On June 1, former Tennessee death row inmate Erskine Johnson (pictured; now known as Ndume Olatushani) was freed after serving nearly 27 years in prison, 19 of which were spent on death row. Johnson, who maintained his innocence throughout the process, was sentenced to death for the 1983 murder of a grocer in Memphis. In 2004, he was resentenced to life in prison after the state Supreme Court found that prosecutors did not disclose important information to the defense. In December 2011, Johnson was awarded a new trial by the Tennessee Court of Criminal Appeals in light of new information indicating state’s witnesses may have been motivated to protect other suspects. If the jury had known of this motive, it could have weakened the witnesses’ credibility, and might have resulted in a different verdict. Johnson entered an Alford plea (a guilty plea in which the defendant accepts that the weight of the evidence would likely result in a guilty verdict, but still maintains his actual innocence) to second-degree murder, in exchange for a sentence of time already served. Johnson is now 54, having lived half his life incarcerated. Prison officials called him an exemplary prisoner.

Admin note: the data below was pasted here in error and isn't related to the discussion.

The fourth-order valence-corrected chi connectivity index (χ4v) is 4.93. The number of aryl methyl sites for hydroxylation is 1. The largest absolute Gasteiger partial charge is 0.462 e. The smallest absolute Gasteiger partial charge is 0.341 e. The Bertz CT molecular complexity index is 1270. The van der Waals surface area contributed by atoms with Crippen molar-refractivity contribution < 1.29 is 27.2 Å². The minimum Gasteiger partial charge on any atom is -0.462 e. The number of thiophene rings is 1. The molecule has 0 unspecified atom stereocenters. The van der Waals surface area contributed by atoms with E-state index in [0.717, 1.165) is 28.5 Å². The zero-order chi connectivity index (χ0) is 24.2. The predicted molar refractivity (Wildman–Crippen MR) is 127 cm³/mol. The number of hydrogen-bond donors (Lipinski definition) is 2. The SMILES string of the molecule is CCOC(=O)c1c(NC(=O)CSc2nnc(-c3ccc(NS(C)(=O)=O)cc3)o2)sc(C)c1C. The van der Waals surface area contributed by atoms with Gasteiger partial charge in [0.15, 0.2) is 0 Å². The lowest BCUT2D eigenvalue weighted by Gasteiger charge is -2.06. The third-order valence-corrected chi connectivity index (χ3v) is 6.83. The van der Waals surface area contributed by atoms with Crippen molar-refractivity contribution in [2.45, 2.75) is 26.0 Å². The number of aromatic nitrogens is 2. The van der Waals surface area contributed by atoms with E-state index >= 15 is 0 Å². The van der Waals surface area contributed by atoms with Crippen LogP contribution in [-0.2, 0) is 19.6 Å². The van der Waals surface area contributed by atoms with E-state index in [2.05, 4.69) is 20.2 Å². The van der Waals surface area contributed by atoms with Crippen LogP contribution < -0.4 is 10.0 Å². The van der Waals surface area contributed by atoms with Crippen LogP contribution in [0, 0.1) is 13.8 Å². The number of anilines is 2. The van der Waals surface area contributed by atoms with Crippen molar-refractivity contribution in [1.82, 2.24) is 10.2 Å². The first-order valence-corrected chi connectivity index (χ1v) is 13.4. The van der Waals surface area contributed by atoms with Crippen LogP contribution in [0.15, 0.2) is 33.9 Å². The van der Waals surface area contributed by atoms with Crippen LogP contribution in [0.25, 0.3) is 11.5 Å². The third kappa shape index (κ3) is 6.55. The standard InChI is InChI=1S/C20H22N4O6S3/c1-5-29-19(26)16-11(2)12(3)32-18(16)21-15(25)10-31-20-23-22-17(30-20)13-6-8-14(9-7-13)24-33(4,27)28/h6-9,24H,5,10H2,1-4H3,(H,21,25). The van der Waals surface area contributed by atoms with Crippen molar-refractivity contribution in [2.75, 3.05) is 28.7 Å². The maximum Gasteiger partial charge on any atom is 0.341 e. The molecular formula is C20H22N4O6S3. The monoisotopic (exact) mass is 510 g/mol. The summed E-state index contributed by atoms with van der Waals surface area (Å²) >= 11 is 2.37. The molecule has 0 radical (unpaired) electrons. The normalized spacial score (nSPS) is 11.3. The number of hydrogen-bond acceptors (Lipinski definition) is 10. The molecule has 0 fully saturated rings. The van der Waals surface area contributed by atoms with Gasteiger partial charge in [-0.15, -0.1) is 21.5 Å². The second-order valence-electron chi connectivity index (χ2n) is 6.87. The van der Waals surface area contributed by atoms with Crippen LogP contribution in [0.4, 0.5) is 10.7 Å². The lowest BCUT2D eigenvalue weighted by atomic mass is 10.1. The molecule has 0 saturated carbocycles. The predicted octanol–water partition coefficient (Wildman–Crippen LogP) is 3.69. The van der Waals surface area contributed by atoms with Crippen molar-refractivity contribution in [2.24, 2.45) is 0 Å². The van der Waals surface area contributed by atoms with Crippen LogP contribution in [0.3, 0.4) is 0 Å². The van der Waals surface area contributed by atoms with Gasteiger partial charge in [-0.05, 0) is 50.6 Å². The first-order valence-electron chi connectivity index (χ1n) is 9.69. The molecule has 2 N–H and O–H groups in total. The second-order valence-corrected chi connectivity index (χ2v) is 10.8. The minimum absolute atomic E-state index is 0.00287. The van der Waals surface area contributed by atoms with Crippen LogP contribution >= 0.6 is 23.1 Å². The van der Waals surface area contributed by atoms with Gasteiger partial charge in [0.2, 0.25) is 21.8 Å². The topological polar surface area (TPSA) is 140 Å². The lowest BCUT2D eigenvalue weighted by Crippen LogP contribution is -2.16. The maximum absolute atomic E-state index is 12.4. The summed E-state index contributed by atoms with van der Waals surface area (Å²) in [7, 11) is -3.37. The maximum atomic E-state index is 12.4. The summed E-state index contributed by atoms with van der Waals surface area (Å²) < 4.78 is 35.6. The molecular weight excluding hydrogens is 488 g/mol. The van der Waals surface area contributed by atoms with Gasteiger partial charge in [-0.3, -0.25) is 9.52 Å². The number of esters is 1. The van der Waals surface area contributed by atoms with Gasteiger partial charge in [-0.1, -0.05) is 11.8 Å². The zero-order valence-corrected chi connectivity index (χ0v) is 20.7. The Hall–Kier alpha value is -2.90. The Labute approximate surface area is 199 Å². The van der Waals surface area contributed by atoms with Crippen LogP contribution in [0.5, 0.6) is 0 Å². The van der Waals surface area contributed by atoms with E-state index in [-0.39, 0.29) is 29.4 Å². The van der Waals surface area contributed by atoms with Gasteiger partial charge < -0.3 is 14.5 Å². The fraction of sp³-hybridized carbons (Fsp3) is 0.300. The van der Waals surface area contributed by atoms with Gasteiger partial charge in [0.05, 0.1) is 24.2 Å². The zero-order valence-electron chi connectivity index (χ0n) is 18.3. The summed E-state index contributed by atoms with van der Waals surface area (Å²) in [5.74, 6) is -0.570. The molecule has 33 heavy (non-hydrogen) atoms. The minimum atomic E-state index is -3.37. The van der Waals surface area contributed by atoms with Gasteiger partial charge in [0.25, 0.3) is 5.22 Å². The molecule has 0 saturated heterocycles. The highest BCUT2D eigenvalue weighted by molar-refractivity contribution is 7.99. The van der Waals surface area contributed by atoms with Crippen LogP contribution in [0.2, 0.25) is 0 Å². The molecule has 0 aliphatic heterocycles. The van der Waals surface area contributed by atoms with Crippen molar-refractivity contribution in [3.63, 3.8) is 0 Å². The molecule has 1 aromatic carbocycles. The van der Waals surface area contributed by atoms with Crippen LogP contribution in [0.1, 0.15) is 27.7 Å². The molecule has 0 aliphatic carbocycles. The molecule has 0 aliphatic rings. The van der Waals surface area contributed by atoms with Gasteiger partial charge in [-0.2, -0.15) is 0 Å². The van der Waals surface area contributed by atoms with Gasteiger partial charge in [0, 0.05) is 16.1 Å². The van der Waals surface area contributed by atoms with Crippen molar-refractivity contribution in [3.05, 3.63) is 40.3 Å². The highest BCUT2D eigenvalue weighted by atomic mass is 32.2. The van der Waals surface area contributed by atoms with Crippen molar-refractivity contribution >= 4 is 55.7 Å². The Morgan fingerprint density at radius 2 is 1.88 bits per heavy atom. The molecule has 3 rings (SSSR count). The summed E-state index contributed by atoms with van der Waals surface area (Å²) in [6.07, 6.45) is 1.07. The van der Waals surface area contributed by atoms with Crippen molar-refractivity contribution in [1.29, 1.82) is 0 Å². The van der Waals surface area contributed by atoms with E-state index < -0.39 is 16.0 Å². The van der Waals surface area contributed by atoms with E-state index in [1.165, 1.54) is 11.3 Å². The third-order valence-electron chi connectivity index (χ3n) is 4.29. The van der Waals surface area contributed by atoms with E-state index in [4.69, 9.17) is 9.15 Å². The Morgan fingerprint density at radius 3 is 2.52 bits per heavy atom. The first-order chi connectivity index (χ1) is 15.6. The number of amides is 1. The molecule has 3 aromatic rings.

(L. Buser, “Memphis man released after 27 years in prison,” Commercial Appeal, June 2, 2012; see also Tennesseans for Alternatives to the Death Penalty Newsletter, June 6, 2012). See Innocence, including a list of similar cases. Listen to DPIC’s podcast on Innocence.